Lebanon News

Prospects for Future and FPM ties

File - Future MP Atef Majdalani, right, and FPM MP Ibrahim Kanaan leave after a meeting at the Parliament in Beirut, Thursday, Nov. 7, 2013. (The Daily Star/Hasan Shaaban)

BEIRUT: The Free Patriotic Movement is enthusiastic to improve ties with its erstwhile opponent the Future Movement, according to party officials, with some even saying that high-level talks between the groups was in the offing, an optimism not shared by Future MPs.

A senior FPM official said Wednesday that he believed it was possible to hold a meeting that could bring together FPM leader Michel Aoun and former Prime Minister Fouad Siniora or even former Prime Minister Saad Hariri, the leader of the Future Movement.

“I believe there will be a high-level meeting [between the FPM and the Future Movement],” Antoine Nasrallah told The Daily Star. “I think both groups have the will to improve ties, but I believe restrictions are being placed on the Future Movement from its allies.”

The Future Movement is allied to the Lebanese Forces, a staunch rival of the FPM.

Last October, the FPM decided during a conclave to adopt a policy of openness toward all political parties regardless of policy differences in a bid to facilitate a resumption of activity in Parliament and other state institutions.

The following month, MPs from the FPM and the Future Movement broke the ice during a meeting in Parliament and agreed to keep contact.

Ties between both political parties have significantly deteriorated in the past years. The FPM is allied to Hezbollah, a bitter rival of the Future Movement. When Hariri left Lebanon in spring 2011, Aoun said during a news conference that he had bought Hariri a “one-way ticket,” in reference to his wish that Hariri would never come back to Lebanon.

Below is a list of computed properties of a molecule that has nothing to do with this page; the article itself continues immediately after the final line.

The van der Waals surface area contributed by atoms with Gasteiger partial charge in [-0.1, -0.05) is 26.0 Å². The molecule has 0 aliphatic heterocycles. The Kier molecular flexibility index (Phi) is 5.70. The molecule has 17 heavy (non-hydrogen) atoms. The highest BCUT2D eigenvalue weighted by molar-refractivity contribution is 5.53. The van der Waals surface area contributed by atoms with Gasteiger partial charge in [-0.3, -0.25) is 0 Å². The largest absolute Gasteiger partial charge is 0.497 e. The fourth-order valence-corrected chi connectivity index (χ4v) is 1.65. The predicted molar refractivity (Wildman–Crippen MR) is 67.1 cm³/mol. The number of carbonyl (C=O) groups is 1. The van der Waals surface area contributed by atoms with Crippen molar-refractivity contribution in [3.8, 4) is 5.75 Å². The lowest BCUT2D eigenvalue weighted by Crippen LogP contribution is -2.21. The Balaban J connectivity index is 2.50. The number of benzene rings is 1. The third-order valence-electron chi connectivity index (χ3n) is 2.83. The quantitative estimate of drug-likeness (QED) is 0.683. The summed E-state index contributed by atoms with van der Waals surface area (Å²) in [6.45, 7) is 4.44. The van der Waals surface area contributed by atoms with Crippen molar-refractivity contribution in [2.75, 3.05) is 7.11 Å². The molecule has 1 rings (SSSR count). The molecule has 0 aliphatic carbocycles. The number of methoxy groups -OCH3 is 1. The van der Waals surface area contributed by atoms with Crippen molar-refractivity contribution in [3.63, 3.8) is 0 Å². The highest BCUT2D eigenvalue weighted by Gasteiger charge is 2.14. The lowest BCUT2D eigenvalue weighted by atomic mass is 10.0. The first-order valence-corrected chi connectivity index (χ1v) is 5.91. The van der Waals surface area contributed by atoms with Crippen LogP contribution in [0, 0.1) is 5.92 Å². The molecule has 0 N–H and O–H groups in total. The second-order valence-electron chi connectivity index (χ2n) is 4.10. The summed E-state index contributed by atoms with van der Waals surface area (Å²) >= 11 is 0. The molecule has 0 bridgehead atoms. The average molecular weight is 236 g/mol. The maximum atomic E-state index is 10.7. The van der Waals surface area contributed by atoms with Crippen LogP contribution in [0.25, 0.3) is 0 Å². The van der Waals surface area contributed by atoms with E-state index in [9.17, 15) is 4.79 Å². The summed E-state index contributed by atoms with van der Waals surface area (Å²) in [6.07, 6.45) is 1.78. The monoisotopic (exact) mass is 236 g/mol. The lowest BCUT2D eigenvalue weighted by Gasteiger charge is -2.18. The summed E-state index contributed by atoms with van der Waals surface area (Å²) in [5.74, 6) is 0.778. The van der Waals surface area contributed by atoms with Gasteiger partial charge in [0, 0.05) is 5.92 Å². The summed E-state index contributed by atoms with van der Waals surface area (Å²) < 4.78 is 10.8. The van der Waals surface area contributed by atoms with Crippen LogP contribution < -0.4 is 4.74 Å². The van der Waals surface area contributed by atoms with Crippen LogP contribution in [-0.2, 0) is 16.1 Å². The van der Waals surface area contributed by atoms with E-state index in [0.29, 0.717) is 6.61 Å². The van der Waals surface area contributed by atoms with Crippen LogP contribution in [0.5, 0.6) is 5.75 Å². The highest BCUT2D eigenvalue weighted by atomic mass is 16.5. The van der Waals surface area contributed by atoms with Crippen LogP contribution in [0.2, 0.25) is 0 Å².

The Future Movement is also a staunch critic of the performance of caretaker Energy Minister Gebran Bassil, Aoun’s son-in-law.

It is only since last autumn’s conclave that relations have improved, Nasrallah said.

Naji Hayek, another FPM official, said that officials from the FPM and the Future Movement had toned down their rhetoric against each other in media recently, adding, “This move was supported by us and them.”

Hayek said that any party would have a false impression of another group if they never met, “But actually there is always common ground between people. I think we are on the right track.”

Hayek voiced hope that a government would soon be formed so that ties between the FPM and the Future Movement could improve further. Prime Minister-designate Tammam Salam has been unable to put together his government for over 10 months, and a recent burst in activity appears to have come to nothing.

Hayek would neither confirm nor deny media reports that Aoun met Hariri in January in Rome.

However, Future Movement officials do not share the FPM’s view of the situation. Future MP Jamal Jarrah said he didn’t expect a high-level meeting soon between Future and FPM officials, pointing to a number of unresolved issues between the groups.

“During the meeting between MPs of both groups in Parliament, we tried to establish a base for discussions. We posed a number of questions to our colleagues in the Free Patriotic Movement on their stances on Hezbollah’s involvement in Syria, on the state’s monopoly of arms and on how to build a state,” Jarrah said. “We were hoping that we would receive answers but we didn’t.”

Jarrah said that the FPM had not asked for another meeting, adding however that the Future Movement was always ready to sit down with the party for talks.

Bassem Shab, another MP from the Future bloc, said that while he had no idea about the status of relations between the FPM and the Future Movement, he was told that Aoun was saying good things about the Future Movement in private.

This change in attitude is convenient, Shab suggested, given that there is just over a month before the start of the constitutional period to elect Lebanon’s new president, a position that Aoun hopes to fill.

The constitutional period to elect the new president begins on March 25, two months prior to the expiry of President Michel Sleiman’s term.

A version of this article appeared in the print edition of The Daily Star on February 13, 2014, on page 3.




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